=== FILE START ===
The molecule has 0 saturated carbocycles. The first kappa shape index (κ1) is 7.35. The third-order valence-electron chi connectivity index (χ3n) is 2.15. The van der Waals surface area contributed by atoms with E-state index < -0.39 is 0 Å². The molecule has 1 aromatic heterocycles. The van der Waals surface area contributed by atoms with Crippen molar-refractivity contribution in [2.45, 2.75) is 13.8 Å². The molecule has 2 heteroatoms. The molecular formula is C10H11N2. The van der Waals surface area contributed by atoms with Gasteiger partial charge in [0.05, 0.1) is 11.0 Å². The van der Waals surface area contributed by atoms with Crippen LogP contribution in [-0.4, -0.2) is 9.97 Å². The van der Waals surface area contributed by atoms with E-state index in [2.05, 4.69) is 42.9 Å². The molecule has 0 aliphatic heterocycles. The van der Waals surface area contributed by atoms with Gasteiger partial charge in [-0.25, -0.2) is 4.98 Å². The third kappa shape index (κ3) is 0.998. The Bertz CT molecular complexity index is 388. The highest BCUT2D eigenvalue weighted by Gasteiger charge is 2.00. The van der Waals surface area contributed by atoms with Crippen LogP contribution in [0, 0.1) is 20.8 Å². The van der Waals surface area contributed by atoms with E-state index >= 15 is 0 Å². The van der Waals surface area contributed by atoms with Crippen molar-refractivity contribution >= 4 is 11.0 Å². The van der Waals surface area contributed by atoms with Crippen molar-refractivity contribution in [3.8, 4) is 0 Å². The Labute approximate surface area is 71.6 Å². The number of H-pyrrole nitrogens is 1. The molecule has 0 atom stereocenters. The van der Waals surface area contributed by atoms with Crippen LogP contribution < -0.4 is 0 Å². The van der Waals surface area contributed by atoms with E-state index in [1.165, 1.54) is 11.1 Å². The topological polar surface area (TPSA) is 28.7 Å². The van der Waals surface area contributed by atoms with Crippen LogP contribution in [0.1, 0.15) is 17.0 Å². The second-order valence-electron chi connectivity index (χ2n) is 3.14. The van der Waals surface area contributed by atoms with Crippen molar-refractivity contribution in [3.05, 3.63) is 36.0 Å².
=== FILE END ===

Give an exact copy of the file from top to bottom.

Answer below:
The molecule has 0 saturated carbocycles. The first kappa shape index (κ1) is 7.35. The third-order valence-electron chi connectivity index (χ3n) is 2.15. The van der Waals surface area contributed by atoms with E-state index < -0.39 is 0 Å². The molecule has 1 aromatic heterocycles. The van der Waals surface area contributed by atoms with Crippen molar-refractivity contribution in [2.45, 2.75) is 13.8 Å². The molecule has 2 heteroatoms. The molecular formula is C10H11N2. The van der Waals surface area contributed by atoms with Gasteiger partial charge in [0.05, 0.1) is 11.0 Å². The van der Waals surface area contributed by atoms with Crippen LogP contribution in [-0.4, -0.2) is 9.97 Å². The van der Waals surface area contributed by atoms with E-state index in [2.05, 4.69) is 42.9 Å². The molecule has 0 aliphatic heterocycles. The van der Waals surface area contributed by atoms with Gasteiger partial charge in [-0.25, -0.2) is 4.98 Å². The third kappa shape index (κ3) is 0.998. The Bertz CT molecular complexity index is 388. The highest BCUT2D eigenvalue weighted by Gasteiger charge is 2.00. The van der Waals surface area contributed by atoms with Crippen LogP contribution in [0, 0.1) is 20.8 Å². The van der Waals surface area contributed by atoms with E-state index >= 15 is 0 Å². The van der Waals surface area contributed by atoms with Crippen molar-refractivity contribution >= 4 is 11.0 Å². The van der Waals surface area contributed by atoms with Crippen molar-refractivity contribution in [3.8, 4) is 0 Å². The Labute approximate surface area is 71.6 Å². The number of H-pyrrole nitrogens is 1. The molecule has 0 atom stereocenters. The van der Waals surface area contributed by atoms with Crippen LogP contribution < -0.4 is 0 Å². The van der Waals surface area contributed by atoms with E-state index in [1.165, 1.54) is 11.1 Å². The topological polar surface area (TPSA) is 28.7 Å². The van der Waals surface area contributed by atoms with Crippen LogP contribution in [0.1, 0.15) is 17.0 Å². The second-order valence-electron chi connectivity index (χ2n) is 3.14. The van der Waals surface area contributed by atoms with Crippen molar-refractivity contribution in [3.05, 3.63) is 36.0 Å².